2. At the current price, theta is positive (the green dot on today’s blue line is at a lower P/L value than the green at-expiration line). Time’s passing helps us at this time and price.
  3. Note that the individual parts of the position, the bull put spread and the bull call spread, are enclosed in the gold boxes.
  4. If GLD stays above $125, the 120/125 bull put spread pays – we keep its $.80 credit.
  5. If GLD does stay above $125, but does not rise above the $150, then our 150/155 bull call spread will be worthless, taking away its $.41 cost from our $.80 credit on the put spread. In that case we would just keep the $.39 total position net credit.
  6. If GLD rises above $150, then our 150/155 bull call spread will have value, which we’ll get in addition to the original $.39 credit. Every penny  above $150 is a dollar in our pocket on top of the original $39.
  7. If GLD exceeds $155, our total profit maxes out at $539, as detailed below.
  8. Max profit per share on the bull call spread alone is (difference between strikes – bull call spread cost) = (155 – 150 – .41) = $4.59 per share = $459 per contract.Max profit on the bull put spread alone is the credit on that spread, which was $.80 per share = $80 per contract.
  9. Max profit on the bull put spread + max profit on the bull call spread = ($459 + $80) = $539.
  10. At the current price, theta is positive. If price rises, we’ll go through a period of negative theta until price rises further, enough so that the current day’s line at that time once again crosses above the expiration line (straight green line). Above that price, theta becomes positive once again, and remains so.

Finally, let’s look at the value of the Greeks on this position.

  • Delta at this time is about +14. The position makes some money immediately from any increase in price. Should price rise above the 150 strike of our bull call spread, our net delta would rise rapidly. In that case the 150 calls would have over a 50 delta, and all the rest of the options would net out to a very small offset to that.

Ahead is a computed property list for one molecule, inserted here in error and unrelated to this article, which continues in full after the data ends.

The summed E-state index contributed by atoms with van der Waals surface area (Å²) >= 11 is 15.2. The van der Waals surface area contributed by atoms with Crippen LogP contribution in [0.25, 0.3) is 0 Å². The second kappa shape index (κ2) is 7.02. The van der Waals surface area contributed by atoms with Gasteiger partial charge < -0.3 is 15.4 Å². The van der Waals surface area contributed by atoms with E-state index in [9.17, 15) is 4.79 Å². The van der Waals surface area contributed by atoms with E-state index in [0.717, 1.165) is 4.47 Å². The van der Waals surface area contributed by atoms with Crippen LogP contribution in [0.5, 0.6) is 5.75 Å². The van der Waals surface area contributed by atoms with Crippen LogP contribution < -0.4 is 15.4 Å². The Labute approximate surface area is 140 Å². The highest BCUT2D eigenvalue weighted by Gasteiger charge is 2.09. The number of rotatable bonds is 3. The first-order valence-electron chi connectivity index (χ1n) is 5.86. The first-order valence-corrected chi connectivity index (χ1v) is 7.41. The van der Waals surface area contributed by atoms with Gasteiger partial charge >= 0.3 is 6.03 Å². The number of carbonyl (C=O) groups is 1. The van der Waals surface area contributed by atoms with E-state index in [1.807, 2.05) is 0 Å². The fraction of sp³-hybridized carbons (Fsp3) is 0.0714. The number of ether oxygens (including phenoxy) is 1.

• Theta at the moment is positive, but that can change as described in point 11. above.
  • Gamma at this time is only .03, meaning at this price, P/L is not very sensitive to movement. Standing still is just about as good as moving up.
  • Vega is minimal at only .21. The effect of any change in Implied Volatility has been effectively neutralized.

So there we have it. A strongly bullish position with a good risk/reward ratio; that makes some money as long as price simply doesn’t drop any more than down to our stop at $127.80, which would be another 5% drop; makes big money if price takes off above $150; and is immune to changes in IV. If we’re extremely bullish, it could be just what we’re looking for.

A final note: this is a very aggressively bullish trade, since we’re buying an out-of-the-money debit spread, which is a very speculative trade indeed. In this case we’re buying it with the proceeds from a credit spread that has a very high chance of paying off. If we were not so aggressively bullish, we could simply do the bull put spread alone.

For comments or questions on this article contact me at rallen@tradingacademy.com.